Imports - partners: US 46.1%, Guatemala 8.2%, El Salvador 6.6%, Mexico 4.7%, Japan 4.6% (2000)
Debt - external: $5.6 billion (2001)
Economic aid - recipient:
$557.8 million (1999)
Currency: lempira
Currency code: HNL
Exchange rates: lempiras per US dollar - 16.0256 (January 2002), 15.9197 (2001), 15.1407 (2000), 14.5039 (1999), 13.8076 (1998), 13.0942 (1997)
Fiscal year: calendar year

Communications in Honduras

Telephones - main lines in use: 234,000 (1997)
Telephones - mobile cellular: 14,427 (1997)
Telephone system: general assessment: inadequate system
international: satellite earth stations - 2 Intelsat (Atlantic Ocean); connected to Central American Microwave System
Radio broadcast stations: AM 241, FM 53, shortwave 12 (1998)
Radios: 2.45 million (1997)
Television broadcast stations: 11 (plus 17 repeaters) (1997)
Televisions: 570,000 (1997)
Internet country code: .hn
Internet Service Providers (ISPs): 8 (2000)
Internet users: 40,000 (2000)

Transportation

Railways:
total: 595 km
narrow gauge: 318 km 1.067-m gauge; 277 km 0.914-m gauge (2000)
Highways:
total: 15,400 km
paved: 3,126 km
unpaved: 12,274 km (1999 est.)
Waterways:
465 km (navigable by small craft)
Ports and harbors:
La Ceiba, Puerto Castilla, Puerto Cortes, San Lorenzo, Tela, Puerto Lempira
Merchant marine:
total: 284 ships (1,000 GRT or over) totaling 749,243 GRT/846,942 DWT note: includes some foreign-owned ships registered here as a flag of convenience: Argentina 1, Bahrain 1, Belize 1, British Virgin Islands 1, Bulgaria 1, China 8, Costa Rica 1, Cyprus 1, Egypt 6, El Salvador 1, Germany 1, Greece 18, Hong Kong 3, Indonesia 2, Italy 1, Japan 7, Lebanon 4, Liberia 4, Maldives 2, Marshall Islands 1, Mexico 1, Nigeria 1, Norway 1, Panama 14, Philippines 1, Romania 2, Russia 1, Saint Kitts and Nevis 3, Saint Vincent and the Grenadines 1, Singapore 24, South Korea 12, Spain 1, Syria 1, Taiwan 4, Tanzania 1, Trinidad and Tobago 1, Turkey 2, Turks and Caicos Islands 1, United Arab Emirates 6, United Kingdom 1, United States 5, Vanuatu 1, Vietnam 1, Virgin Islands (UK) 1 (2002 est.)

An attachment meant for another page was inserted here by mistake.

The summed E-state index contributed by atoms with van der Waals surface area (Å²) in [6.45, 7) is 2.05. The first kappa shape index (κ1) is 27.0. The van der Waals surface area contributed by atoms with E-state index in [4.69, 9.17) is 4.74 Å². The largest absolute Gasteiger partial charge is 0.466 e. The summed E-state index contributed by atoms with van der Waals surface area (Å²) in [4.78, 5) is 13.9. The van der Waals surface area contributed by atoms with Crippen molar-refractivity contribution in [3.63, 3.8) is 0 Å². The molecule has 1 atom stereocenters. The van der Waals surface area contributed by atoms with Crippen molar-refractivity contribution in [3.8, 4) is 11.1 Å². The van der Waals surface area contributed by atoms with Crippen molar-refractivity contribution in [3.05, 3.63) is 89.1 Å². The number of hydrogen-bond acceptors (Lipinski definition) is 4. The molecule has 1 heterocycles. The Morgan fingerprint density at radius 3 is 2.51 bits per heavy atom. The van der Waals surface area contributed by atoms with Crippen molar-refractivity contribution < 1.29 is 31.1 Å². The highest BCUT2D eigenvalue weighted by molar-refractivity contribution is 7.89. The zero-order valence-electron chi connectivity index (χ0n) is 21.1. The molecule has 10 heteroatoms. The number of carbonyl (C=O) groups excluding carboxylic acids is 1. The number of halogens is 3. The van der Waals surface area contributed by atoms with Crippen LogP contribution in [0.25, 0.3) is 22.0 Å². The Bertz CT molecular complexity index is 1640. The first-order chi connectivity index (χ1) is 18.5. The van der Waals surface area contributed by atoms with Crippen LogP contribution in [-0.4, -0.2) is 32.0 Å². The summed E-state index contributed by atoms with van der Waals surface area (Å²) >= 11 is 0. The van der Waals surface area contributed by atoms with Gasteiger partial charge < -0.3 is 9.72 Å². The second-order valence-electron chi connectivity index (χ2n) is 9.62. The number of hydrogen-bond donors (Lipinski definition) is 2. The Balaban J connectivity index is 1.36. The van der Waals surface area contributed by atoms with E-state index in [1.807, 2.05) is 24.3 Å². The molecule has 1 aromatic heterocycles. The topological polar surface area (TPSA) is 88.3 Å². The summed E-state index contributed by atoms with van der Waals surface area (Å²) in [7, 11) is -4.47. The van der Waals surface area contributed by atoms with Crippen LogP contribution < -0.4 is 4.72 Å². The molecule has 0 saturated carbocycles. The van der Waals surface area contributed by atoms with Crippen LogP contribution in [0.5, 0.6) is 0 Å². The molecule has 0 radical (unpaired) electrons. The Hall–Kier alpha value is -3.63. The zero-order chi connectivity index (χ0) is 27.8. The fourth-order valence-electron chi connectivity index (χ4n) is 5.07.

ships by type: bulk 20, cargo 166, chemical tanker 5, container 6, livestock carrier 1, passenger 3, passenger/cargo 3, petroleum tanker 54, refrigerated cargo 12, roll on/roll off 8, short-sea passenger 4, specialized tanker 1, vehicle carrier 1
Airports: 117 (2001)
Airports - with paved runways: total: 12
2,438 to 3,047 m: 3
1,524 to 2,437 m: 2
914 to 1,523 m: 3
under 914 m: 4 (2002)
Airports - with unpaved runways:
total: 103
1,524 to 2,437 m: 2
914 to 1,523 m: 18
under 914 m: 83 (2002)

Honduran Military

Military branches: Army, Navy (including marines), Air Force
Military manpower - military age: 18 years of age (2002 est.)
Military manpower - availability: males age 15-49: 1,563,174 (2002 est.)
Military manpower - fit for military service: males age 15-49: 930,718 (2002 est.)
Military manpower - reaching military age annually: males: 72,335 (2002 est.)
Military expenditures - dollar figure: $35 million (FY99)
Military expenditures - percent of GDP: 0.6% (FY99)

Transnational Issues

Disputes - international: Honduras claims Sapodilla Cays off the coast of Belize; El Salvador disputes tiny Conejo Island off Honduras in the Golfo de Fonseca; many of the "bolsones" (disputed areas) along the El Salvador-Honduras boundary remain undemarcated despite ICJ adjudication in 1992; with respect to the maritime boundary in the Golfo de Fonseca, the ICJ referred to the line determined by the 1900 Honduras-Nicaragua Mixed Boundary Commission and advised a tripartite resolution among El Salvador, Honduras, and Nicaragua; Nicaragua filed a claim against Honduras in 1999 and against Colombia in 2001 at the ICJ over disputed maritime boundary involving 50,000 sq km in the Caribbean Sea, including the Archipelago de San Andres y Providencia and Quita Sueno Bank
Illicit drugs: transshipment point for drugs and narcotics; illicit producer of cannabis, cultivated on small plots and used principally for local consumption.